Even more recently, athletes taking 1000 mg of vitamin C per day showed reduced endurance capacity from interference with antioxidant enzymes (American Journal of Clinical Nutrition, Jan 2008). (source)
But what about all the studies done on the benefits of Vitamin C, like lowing the risk of heart disease and supporting adrenal and immune health? It seems the difference in results lies in the difference between the natural and synthetic form of Vitamin C, explained here:
Synthetic vitamin C, or ascorbic acid, is not found in nature. It does not grow naturally in plants or trees and cannot be grown on a farm. It can only be made in a lab. Contrary to popular belief, ascorbic acid and vitamin C are not the same thing. Ascorbic acid is not a complete vitamin, but really only the outer layer of the complete complex known as vitamin C. The complete complex of vitamin C as found in natural food sources is composed of these elements:
– Rutinbiofavonoids (vitamin P) factor K
– Factor Jfactor P Tyrosinase
– Ascorbinogen ascorbic acid
All of the above elements must be present in order for the body to absorb and benefit from the vitamin complex. Since synthetic ascorbic acid does not contain the full complex, your body must either gather the missing components from the body’s reservoir, or simply eliminate the ascorbic acid from the body through the urine without benefit to the body. (source)
Even though synthetic Ascorbic Acid has been shown kill bacteria, it can’t distinguish between the “good” and “bad” bacteria, which means it can be harmful to beneficial gut bacteria. Not to mention that Ascorbic Acid is synthesized from corn syrup meaning it’s likely genetically modified.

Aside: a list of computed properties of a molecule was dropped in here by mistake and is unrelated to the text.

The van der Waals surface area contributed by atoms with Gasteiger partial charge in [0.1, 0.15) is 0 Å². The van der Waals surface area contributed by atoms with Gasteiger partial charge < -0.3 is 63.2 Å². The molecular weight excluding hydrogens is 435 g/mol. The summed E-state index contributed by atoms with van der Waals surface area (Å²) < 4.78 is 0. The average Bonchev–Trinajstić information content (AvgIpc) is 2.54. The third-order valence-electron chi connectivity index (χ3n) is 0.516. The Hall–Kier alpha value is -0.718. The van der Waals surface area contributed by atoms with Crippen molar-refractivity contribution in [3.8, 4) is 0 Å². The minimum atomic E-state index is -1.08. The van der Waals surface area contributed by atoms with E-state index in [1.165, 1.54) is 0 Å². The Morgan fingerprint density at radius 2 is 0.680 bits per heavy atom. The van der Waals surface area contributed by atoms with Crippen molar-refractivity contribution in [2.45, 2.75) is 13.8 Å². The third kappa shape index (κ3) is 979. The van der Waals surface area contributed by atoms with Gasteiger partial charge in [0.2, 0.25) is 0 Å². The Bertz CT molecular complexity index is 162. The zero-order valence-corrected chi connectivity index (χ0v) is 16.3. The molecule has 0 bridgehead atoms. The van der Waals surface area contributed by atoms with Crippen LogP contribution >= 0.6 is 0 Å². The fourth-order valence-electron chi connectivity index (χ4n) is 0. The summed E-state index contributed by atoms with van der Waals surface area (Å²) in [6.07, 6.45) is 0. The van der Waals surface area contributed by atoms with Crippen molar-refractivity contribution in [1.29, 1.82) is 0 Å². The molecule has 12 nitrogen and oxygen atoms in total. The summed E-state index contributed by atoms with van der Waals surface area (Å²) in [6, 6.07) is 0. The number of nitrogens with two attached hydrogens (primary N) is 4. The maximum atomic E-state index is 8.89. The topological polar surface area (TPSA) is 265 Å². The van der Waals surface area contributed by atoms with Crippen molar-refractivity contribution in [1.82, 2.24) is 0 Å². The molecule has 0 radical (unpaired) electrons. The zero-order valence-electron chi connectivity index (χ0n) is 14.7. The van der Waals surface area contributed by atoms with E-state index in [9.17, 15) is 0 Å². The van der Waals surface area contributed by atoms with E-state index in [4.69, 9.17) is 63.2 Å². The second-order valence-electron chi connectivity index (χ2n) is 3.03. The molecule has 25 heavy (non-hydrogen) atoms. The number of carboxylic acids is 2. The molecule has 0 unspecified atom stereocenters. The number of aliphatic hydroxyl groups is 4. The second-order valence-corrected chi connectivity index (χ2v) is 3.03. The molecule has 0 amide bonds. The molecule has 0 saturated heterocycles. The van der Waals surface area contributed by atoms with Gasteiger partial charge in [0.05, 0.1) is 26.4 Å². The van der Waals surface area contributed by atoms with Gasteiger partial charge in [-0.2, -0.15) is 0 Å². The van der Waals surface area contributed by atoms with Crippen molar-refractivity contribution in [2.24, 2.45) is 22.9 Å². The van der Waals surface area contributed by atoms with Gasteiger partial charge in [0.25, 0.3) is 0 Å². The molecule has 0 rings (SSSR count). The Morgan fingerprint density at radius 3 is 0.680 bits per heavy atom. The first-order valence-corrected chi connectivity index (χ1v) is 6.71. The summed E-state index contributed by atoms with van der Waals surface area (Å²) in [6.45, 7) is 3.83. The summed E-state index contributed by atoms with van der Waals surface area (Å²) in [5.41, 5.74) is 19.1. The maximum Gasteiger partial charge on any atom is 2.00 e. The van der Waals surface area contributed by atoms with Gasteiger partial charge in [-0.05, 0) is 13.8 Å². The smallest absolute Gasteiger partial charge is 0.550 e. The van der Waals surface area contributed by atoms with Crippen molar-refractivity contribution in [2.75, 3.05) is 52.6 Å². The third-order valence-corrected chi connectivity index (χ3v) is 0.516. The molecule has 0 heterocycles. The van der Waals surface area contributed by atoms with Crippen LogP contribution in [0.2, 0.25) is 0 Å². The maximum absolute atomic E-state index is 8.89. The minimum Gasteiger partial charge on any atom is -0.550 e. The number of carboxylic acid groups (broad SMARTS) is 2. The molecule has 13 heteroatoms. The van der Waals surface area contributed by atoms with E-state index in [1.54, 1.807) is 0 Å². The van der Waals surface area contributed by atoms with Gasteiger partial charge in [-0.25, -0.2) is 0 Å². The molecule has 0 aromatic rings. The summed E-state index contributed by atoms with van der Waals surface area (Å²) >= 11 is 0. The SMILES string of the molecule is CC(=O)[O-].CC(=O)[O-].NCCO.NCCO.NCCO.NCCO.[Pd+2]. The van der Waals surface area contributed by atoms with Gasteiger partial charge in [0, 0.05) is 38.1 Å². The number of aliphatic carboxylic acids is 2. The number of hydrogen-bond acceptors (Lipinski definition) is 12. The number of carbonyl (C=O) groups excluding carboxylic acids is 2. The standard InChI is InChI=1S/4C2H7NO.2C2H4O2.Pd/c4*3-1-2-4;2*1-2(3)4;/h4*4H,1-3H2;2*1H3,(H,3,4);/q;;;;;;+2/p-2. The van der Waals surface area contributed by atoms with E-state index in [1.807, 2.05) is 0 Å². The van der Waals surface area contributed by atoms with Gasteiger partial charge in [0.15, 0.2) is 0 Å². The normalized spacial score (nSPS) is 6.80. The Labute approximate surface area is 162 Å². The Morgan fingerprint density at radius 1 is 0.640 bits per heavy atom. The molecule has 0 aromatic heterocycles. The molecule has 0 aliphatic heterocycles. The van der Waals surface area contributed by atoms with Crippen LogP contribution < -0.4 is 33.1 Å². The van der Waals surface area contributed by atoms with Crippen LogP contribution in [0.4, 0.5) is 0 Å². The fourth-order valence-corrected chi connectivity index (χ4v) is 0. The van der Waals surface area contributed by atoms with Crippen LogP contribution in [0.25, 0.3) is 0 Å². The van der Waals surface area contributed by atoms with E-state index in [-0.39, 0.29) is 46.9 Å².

Sources Of Natural Vitamin C
The best way to consume Vitamin C, by far, is through organic fruits and vegetables. Supplements alone won’t make up for a poor diet, and they should never be used in place of real, whole foods.
Vitamin C is found the most abundant in bright colored fruits and vegetables especially in broccoli, bell peppers, citrus fruits, berries, dark leafy greens, and more. Unfortunately, most of the Vitamin C found in these foods is destroyed when heated, so unless you are eating them raw, a Vitamin C supplement derived from a natural source can be helpful.
Luckily, there are a few food sources that can be preserved naturally for their Vitamin C content including: Acerola, varies berries, and Camu Camu (one of the highest Vitamin C containing plants in the world). I use this Camu Camu powder in my green smoothies, which is a great way to get all the daily nutrients you need.
The Vitamin C Supplement I Personally Take…
I admit, I was under the impression that there was only one type of Vitamin C in the world, and it could not only be found in food, but in supplement form too. The supplements I had been taking for years that I purchased at my drugstore were – you guessed it – Ascorbic Acid.
After my research into the subject, I quickly searched for an all natural Vitamin C supplement, one that was derived from plant materials. I found one from Radiant Life called Pure Radiance C, a natural form of Vitamin C made from all types of berry extracts. You can also take Camu Camu powder, which I actually use in my green smoothies.
In addition to the all natural Vitamin C supplement, I try to ensure I eat enough bright colored fruits and vegetables throughout the day and since Vitamin C helps the absorption of iron, I always try to take a Vitamin C capsule with any meal I eat containing iron.
Do you take a daily Vitamin C supplement? What foods do you enjoy getting your daily dose from? Share Below!